[cfe-dev] Clang Static Analyzer: False Positive Suppression Support
Craig, Ben via cfe-dev
cfe-dev at lists.llvm.org
Thu Aug 18 07:20:35 PDT 2016
My company has an implementation of comment suppression that we haven't
tried to upstream yet. It doesn't address all the issues you mentioned
The general comment format is something like: // clang_sa_ignore
[deadcode.DeadStores, cplusplus] plus whatever other text the user wants
The comment must be on the same line as the last element in the path.
The line offset that you proposed seems like a reasonable extension.
The comment only suppresses the diagnostic. This happens well after all
the path sensitive nodes have been created. Stated differently, the
comment suppression does not help the analyzer uncover new problems.
One thing to note is that it isn't necessarily obvious which checker
generated a warning, particularly when you only have the console output
to work with. So we changed our analyzer to also emit the category of
any static analyzer warnings.
I'll start some internal conversations and see if we can start getting
some of those patches upstreamed.
On 8/18/2016 3:17 AM, Gábor Horváth via cfe-dev wrote:
> In the CodeChecker tool (https://github.com/Ericsson/codechecker) we
> support suppressing false positive bugs as a post processing step.
> After all the issues were reported, CodeChecker filters out the
> suppressed ones, and those will not be displayed to the user.
> In our experience, however, and external tool only suppression
> suppport is not sufficient for certian reasons:
> * When a checker generates a sink node during analysis, the rest of
> the path will not be covered by the Static Analyzer. Unfortunately, if
> the user suppress the bug in an external tool, the coverage will not
> get better. This way false positive results can hide true positive
> results regardless of suppression.
> * The compiler could do better job diagnosing ill formed suppressions
> (invalid source range, typo in checker name etc).
> * Tools that are developed on top of the compiler need not to
> introduce their own customized solution for suppression.
> It is beneficial to have a suppression format that is standard across
> all clang tools. So the same format could be used to:
> * Suppress clang warnings
> * Suppress clang static analyzer warnings
> * Suppress clang tidy warnings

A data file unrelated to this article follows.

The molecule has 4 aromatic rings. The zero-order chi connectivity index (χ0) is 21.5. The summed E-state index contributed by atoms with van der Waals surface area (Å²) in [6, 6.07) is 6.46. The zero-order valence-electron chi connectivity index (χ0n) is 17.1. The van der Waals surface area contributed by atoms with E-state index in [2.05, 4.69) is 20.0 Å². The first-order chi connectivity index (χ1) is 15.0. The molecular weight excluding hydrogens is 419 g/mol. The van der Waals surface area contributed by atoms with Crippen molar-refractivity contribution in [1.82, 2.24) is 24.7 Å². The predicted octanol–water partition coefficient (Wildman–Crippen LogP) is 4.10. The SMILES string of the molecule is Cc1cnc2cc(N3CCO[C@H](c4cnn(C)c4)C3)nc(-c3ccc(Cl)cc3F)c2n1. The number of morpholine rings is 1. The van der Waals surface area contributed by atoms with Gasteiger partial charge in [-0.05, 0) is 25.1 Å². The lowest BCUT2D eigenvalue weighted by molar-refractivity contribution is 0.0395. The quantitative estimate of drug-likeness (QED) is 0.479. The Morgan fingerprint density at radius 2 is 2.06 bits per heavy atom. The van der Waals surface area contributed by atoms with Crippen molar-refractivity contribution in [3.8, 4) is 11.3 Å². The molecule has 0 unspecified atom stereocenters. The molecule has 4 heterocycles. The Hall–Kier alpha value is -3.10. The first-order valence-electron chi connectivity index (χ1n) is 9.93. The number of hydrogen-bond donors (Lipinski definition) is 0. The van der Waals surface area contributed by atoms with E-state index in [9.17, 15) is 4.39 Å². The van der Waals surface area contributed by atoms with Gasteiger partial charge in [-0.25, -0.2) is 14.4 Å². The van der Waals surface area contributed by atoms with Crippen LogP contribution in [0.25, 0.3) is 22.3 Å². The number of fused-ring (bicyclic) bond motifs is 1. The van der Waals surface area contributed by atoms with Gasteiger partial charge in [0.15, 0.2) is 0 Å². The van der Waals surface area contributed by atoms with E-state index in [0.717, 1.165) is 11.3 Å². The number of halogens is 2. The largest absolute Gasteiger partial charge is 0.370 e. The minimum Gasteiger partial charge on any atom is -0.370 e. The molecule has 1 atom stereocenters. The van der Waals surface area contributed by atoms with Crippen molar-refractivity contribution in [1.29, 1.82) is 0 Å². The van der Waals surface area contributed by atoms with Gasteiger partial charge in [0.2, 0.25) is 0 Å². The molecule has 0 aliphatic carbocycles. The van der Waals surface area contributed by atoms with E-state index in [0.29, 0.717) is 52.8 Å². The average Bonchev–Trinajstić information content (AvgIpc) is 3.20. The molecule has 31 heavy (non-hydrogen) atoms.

> There are two main approaches to suppress warnings that I can think of
> right now:
> Suppress using comments (or pragma):
> * This is a good solution for code evolution. The comments are moving
> together with the code. Edits are less likely to invalidate comments.
> * This is an intrusive solution, the source code needs to be changed
> to suppress an issue. This is both good, because the suppressions are
> version controlled and bad, because suppressing in 3rd party libraries
> might be problematic.
> * For path sensitive checks, it is not always self evident at which
> point of the path should a suppression comment be added.
> Suppress using hashes:
> * It is hard to come up with a reliable hash to identify bugs. There
> always might be corner cases when the hashes of different bugs collide
> or the hash of a bug changes due to an edit that in fact should not
> affect the bug.
> * It is non intrusive.
> * The user do not need to think about at which point should the
> suppression comment be inserted.
> I would suggest the suppress comment road.
> The syntax could be something like:
> // clang suppress warning-or-checker-name [optional line
> offset][optional column range] [comment]
> The warning-or-checker-name could be a regex, so multiple checks can
> be suppressed at the same time.
> Column ranges are useful when multiple errors are reported for the
> same line.
> Line offsets are useful when one do not want to break the flow of a
> multi line code snippet with a comment, so this way warnings could be
> suppressed without too much negative effects on the readability.
> Comment is for documentation purposes, the user can document why does
> she think that this is a false positive.
> What do you think?
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